The water isotopologues H218O and HDO have provided valuable information about temperatures and rain rates in past climates and the sources of boundary layer air in the current climate, among other uses. Despite substantial interest and effort, however, studies of water isotopologues have not taught us anything new about moist convection in the free troposphere. Why is that?
Perhaps, the sensitivity of free-tropospheric isotopologues to the most important convective parameters is simply too weak to be of any use. To explore this hypothesis, we build an analytical model of radiative-convective equilibrium that includes HDO. By varying three fundamental convective parameters -- the entrainment rate, the precipitation efficiency, and the distance that evaporating condensates fall before they evaporate -- we show that the HDO profile is, indeed, quite insensitive to these parameters. The upshot is that measuring HDO does not provide any more useful information than we already get by measuring relative humidity.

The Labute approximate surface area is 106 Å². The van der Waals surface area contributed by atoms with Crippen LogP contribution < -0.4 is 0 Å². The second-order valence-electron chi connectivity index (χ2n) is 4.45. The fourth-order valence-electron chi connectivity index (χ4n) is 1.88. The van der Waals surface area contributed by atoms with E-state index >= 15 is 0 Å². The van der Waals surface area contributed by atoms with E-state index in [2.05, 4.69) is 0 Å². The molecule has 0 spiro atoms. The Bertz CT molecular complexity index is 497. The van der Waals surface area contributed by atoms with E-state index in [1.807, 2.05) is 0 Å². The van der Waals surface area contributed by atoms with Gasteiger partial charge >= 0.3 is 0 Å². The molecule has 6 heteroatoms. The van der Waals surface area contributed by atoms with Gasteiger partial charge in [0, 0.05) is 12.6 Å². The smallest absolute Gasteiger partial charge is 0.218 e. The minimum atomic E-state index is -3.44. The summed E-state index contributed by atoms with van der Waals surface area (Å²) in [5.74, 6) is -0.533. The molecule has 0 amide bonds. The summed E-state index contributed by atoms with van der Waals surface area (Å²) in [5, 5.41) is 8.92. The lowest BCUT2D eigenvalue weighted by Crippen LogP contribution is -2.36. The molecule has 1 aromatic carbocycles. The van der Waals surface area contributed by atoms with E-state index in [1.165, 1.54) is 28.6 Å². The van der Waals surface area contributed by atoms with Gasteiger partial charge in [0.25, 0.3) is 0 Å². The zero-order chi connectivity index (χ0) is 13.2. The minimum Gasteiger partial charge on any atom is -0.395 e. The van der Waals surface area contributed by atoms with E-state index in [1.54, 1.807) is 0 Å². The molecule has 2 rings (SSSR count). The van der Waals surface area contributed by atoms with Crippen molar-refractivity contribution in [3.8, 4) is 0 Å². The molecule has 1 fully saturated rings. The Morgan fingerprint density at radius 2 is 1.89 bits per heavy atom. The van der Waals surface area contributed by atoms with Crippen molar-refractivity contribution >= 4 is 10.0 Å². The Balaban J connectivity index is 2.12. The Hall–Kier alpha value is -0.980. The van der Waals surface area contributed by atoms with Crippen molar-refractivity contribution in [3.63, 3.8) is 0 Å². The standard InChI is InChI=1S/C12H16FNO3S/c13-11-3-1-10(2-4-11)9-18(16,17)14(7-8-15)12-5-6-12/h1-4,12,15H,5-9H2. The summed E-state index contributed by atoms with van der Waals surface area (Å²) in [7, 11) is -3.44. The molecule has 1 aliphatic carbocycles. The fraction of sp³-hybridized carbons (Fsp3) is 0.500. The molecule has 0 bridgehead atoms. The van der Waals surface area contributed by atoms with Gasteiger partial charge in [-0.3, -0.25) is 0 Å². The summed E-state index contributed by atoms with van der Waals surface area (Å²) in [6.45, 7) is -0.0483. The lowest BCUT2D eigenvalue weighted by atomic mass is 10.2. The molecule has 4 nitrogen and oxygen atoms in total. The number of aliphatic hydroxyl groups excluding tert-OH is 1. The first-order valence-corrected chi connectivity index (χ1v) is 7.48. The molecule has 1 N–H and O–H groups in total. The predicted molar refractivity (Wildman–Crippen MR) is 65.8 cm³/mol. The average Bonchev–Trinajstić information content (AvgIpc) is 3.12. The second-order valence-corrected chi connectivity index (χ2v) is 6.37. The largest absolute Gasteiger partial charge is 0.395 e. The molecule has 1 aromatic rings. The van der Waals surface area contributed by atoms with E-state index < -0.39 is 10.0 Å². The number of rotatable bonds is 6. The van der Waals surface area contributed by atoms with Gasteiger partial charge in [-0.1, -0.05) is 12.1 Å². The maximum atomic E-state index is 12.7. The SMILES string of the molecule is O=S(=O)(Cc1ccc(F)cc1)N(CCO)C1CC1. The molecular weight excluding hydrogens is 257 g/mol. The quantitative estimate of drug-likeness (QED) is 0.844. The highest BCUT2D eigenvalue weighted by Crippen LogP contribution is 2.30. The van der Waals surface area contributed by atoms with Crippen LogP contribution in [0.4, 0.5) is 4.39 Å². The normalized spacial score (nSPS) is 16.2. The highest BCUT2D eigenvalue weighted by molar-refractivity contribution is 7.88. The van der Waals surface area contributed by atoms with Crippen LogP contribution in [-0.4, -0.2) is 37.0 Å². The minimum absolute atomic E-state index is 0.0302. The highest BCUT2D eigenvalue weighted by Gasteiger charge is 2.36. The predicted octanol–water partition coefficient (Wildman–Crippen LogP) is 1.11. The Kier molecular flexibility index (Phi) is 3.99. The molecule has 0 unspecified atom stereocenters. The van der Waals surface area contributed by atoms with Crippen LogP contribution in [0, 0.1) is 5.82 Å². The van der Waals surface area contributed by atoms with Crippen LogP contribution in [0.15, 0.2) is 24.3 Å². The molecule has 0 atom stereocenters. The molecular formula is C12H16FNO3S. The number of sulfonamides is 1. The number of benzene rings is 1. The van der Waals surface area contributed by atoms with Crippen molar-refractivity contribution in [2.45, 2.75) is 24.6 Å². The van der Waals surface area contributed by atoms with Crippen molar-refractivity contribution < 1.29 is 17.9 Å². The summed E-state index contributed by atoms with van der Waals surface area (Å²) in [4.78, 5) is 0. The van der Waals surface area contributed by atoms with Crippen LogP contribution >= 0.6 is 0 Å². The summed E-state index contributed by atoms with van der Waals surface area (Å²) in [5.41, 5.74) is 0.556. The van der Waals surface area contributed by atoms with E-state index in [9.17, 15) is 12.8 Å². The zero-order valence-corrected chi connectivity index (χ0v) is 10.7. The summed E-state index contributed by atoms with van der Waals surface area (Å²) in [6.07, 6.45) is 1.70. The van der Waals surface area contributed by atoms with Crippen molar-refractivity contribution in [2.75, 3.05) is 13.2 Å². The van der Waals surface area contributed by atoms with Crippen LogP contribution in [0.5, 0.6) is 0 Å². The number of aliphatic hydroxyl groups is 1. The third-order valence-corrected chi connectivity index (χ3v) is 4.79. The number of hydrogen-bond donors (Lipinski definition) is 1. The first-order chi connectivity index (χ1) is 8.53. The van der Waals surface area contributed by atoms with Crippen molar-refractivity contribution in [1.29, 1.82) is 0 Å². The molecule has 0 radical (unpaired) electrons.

For an observed relative humidity of 61%, the full range of possible delta-D profiles for all plausible values of the fractional entrainment rate, precipitation efficiency, and distance that evaporating condensates fall before they evaporate. Note that the full range of possible values is small compared to the uncertainty from the combination of observational uncertainty and the uncertainty in other poorly understood convective processes.